Most people have another ‘asset’ up their sleeve leading up to retirement; their leave entitlements.
In some cases, you may also be able to choose whether to take these entitlements as a lump sum or have this paid as a regular income (i.e. go on leave and then retire at the end of the leave period).
So, which is best?
When determining the best way to have this paid there are a range of factors to consider.
Spreading income over two or more years can deliver possible tax advantages [link to previous post].
In many cases, there could be significant tax advantages in spreading your leave entitlements as an income over two or more years, especially in situations where you will have minimal taxable income in retirement.
Another benefit is that when leave entitlements are paid as regular income (in line with your normal rate of pay) they are considered ‘ordinary times earnings’, meaning you receive superannuation guarantee contributions.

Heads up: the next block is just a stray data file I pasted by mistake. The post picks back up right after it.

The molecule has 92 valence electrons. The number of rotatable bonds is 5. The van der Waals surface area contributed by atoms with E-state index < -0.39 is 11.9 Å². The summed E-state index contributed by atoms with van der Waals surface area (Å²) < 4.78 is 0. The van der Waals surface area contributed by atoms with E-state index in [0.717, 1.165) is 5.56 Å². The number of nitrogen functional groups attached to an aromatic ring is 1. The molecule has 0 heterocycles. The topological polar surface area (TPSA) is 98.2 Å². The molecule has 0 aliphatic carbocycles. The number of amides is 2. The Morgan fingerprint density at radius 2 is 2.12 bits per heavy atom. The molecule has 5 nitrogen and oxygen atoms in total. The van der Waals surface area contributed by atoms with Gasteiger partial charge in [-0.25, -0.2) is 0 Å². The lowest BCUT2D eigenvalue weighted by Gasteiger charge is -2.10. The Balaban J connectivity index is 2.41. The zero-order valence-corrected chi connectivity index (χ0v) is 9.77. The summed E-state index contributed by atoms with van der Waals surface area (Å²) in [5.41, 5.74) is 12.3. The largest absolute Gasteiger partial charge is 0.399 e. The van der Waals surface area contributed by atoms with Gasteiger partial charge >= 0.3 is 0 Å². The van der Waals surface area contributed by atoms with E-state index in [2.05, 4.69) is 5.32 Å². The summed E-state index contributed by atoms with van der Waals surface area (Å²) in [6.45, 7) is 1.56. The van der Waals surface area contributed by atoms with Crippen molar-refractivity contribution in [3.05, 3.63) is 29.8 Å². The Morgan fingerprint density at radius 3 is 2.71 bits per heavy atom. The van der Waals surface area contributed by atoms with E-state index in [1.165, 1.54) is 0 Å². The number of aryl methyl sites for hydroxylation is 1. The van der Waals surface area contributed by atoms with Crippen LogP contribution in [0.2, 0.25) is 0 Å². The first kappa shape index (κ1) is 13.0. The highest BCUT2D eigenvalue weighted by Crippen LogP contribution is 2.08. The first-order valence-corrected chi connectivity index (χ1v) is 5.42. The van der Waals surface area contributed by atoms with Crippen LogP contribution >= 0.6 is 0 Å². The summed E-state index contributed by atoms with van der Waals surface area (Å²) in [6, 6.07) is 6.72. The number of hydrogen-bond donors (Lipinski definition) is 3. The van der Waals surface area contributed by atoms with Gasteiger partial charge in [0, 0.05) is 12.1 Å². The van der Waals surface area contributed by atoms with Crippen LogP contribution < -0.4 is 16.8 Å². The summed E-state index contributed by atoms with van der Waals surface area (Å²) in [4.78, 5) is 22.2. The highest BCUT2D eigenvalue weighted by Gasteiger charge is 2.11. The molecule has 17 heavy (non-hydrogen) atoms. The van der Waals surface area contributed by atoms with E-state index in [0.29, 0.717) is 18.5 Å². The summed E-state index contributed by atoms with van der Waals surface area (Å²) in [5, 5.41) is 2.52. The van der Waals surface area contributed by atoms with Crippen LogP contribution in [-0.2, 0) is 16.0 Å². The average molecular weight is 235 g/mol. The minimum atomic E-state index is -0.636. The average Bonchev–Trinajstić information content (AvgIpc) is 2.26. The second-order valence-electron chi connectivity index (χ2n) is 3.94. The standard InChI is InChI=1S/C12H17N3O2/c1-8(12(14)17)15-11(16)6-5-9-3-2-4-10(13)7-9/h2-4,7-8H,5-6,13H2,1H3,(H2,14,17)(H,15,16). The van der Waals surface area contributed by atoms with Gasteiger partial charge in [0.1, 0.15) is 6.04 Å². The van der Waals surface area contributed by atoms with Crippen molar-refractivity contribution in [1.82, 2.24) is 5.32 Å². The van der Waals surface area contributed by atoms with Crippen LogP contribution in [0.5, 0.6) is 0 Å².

In this scenario, annual leave entitlements also accrue while you’re already on paid leave.
A lump sum payout won’t deliver these benefits, but there are advantages worth exploring to ensure you make the best decision for your circumstances.
Firstly, a lump sum can be immediately used for things like paying down a mortgage earlier to save interest.
It’s also important to remember that some tax savings and entitlements are only available once fully retired.
For example, you may be better off being paid a lump sum if it means you can apply for Centrelink benefits sooner (if you are eligible).
In this scenario you may also be eligible to move from your superannuation to pension phase sooner, paying less tax on the earnings of your retirement savings in the process.
As you can see, there’s no black and white answer as to which option is ‘best’ for everyone, but it’s definitely worth spending the time to work out what is best for you.
Written by Dallas Davison.
Dallas Davison, Michael Hogue and Ali Hogue.